Geckos, lovely to look at and fun to watch, are cold-blooded critters you can really warm up to. Of the species widely available in pet stores, leopard geckos are among the most popular for their hardiness, their docility and the variety of patterns and colors they come in. After their habitat is in order, these low-maintenance lizards and their cousins, including crested and tokay geckos, don't need much more from their human families than feeding and routine care. To the uninitiated, some of their breeding habits can look a little brutal.
Geckos and How They Reproduce
Geckos have some intriguing reproductive habits. The majority of more than 2,000 identified species reproduce by laying eggs, say Richard D. Bartlett and Patricia Pope Bartlett, authors of the book "Geckos." However, one subfamily native to New Zealand bear live young, and several species, including the Indo-Pacific and mourning geckos, generate fertilized eggs with no help from males, although all offspring are genetic clones of their mothers. Female crested, tokay and leopard geckos can lay eggs without fertilization, but they will be infertile. Leopard geckos are considered fairly easy to breed. Often, all you need for success is a healthy male and female pair.
Differences Between Males and Females
You might not be able to spot gender differences in very young geckos but, by the age of about 9 months, you should see two bulges at the base of the tail behind the vent on the undersides of a male but only one on a female. Males tend to be larger and have broader heads. A single male gecko can live together in the same habitat with females. But, if given the chance, two males will fight to the death. Even before genitals are mature enough to confirm gender, if two geckos are vibrating their tails and biting at each other, they're probably males and should be separated immediately.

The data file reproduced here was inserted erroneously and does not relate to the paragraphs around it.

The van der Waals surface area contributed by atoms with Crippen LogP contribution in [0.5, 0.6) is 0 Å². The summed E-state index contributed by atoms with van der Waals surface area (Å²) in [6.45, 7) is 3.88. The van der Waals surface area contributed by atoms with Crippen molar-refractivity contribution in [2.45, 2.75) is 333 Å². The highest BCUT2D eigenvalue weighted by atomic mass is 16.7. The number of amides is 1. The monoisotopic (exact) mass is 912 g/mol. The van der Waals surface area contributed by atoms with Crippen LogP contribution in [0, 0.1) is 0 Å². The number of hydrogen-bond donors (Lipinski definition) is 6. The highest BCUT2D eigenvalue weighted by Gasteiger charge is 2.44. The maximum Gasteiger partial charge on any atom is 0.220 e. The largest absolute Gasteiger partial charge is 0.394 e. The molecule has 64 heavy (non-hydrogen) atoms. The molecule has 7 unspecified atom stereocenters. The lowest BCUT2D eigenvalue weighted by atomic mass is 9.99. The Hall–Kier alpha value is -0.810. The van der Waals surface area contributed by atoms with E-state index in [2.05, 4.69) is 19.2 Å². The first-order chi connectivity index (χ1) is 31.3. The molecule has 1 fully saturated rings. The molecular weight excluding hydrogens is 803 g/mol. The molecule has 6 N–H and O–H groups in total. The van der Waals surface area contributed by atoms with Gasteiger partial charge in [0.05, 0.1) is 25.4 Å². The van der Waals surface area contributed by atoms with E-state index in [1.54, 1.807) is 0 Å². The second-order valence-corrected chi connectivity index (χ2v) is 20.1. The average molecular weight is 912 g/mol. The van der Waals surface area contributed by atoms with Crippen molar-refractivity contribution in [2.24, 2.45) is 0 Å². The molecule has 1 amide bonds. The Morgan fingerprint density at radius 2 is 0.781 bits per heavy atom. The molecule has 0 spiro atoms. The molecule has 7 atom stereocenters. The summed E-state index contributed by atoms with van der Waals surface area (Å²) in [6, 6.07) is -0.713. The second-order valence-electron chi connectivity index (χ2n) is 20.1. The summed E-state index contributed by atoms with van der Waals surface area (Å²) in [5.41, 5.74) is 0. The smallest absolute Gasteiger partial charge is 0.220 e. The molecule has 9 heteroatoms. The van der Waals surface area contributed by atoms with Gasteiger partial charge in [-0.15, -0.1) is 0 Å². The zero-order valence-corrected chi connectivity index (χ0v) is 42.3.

Match Sizes Before Breeding
Sacramento herpetologist and leopard gecko breeder Steve Sykes advises exercising caution when putting male and female geckos together for breeding purposes. Males grow faster and get heavier than females, but both geckos should weigh at least 45 grams before reproducing, he says. Even though females may be physically capable of laying eggs at weights of 25 to 30 grams, allowing them to breed at that weight "is often too stressful and can cause health problems, in addition to reducing the female's lifetime reproductive potential," Sykes says.
When a male is placed into a habitat with female, he springs into reproductive overdrive almost immediately, writes leopard gecko breeding expert Ron Tremper in "Reptiles" magazine. The tip of his tail vibrates rapidly, making a rattling sound that sends a message to all males within earshot to stay away and to females that he's ready for romance. But what comes next doesn't look very romantic. While the female stands still, the male starts biting her, working his way up from her tail. When he reaches her neck, he grasps the skin in his mouth, mounts her and, two or three minutes later, it's all over. After that, the female should be separated from the male, Tremper advises.
Incubating Eggs for Sex Selection
If mating has been successful, expect to see eggs 16 to 22 days later. From that point, if you're hoping for baby geckos, the temperature of incubation will determine their sex, Tremper says. All hatchlings from eggs incubated at 80 degrees Fahrenheit will be female. If you incubate the eggs at around 87 degrees, you'll get a more equal gender distribution. At 90 degrees, 98 percent of the hatchlings will be male. If you allow the temperature to fall below 74 degrees, though, the eggs might not hatch at all. Typically, female leopard geckos lay two eggs at a time every 15 to 22 days over a four to five-month breeding season. Depending upon incubation temperature, they'll start hatching in 35 to 89 days.
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